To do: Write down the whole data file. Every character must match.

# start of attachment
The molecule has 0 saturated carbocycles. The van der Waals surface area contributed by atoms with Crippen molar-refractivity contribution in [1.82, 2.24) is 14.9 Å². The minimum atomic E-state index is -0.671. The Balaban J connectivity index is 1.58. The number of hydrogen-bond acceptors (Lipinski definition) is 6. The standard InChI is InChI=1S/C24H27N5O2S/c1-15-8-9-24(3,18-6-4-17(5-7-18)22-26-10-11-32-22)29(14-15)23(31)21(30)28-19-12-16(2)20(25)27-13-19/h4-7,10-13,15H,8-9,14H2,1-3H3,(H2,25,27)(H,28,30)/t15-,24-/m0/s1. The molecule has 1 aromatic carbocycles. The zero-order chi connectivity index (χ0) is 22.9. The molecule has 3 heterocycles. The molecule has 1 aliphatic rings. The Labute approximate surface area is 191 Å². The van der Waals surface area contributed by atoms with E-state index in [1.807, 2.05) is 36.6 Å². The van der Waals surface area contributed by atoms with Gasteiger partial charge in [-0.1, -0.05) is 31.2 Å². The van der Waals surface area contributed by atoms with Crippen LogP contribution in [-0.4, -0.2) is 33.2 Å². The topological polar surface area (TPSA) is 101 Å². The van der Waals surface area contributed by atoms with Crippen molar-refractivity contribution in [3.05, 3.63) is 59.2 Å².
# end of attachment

The molecule has 0 saturated carbocycles. The van der Waals surface area contributed by atoms with Crippen molar-refractivity contribution in [1.82, 2.24) is 14.9 Å². The minimum atomic E-state index is -0.671. The Balaban J connectivity index is 1.58. The number of hydrogen-bond acceptors (Lipinski definition) is 6. The standard InChI is InChI=1S/C24H27N5O2S/c1-15-8-9-24(3,18-6-4-17(5-7-18)22-26-10-11-32-22)29(14-15)23(31)21(30)28-19-12-16(2)20(25)27-13-19/h4-7,10-13,15H,8-9,14H2,1-3H3,(H2,25,27)(H,28,30)/t15-,24-/m0/s1. The molecule has 1 aromatic carbocycles. The zero-order chi connectivity index (χ0) is 22.9. The molecule has 3 heterocycles. The molecule has 1 aliphatic rings. The Labute approximate surface area is 191 Å². The van der Waals surface area contributed by atoms with E-state index in [1.807, 2.05) is 36.6 Å². The van der Waals surface area contributed by atoms with Gasteiger partial charge in [-0.1, -0.05) is 31.2 Å². The van der Waals surface area contributed by atoms with Crippen LogP contribution in [-0.4, -0.2) is 33.2 Å². The topological polar surface area (TPSA) is 101 Å². The van der Waals surface area contributed by atoms with Crippen molar-refractivity contribution in [3.05, 3.63) is 59.2 Å².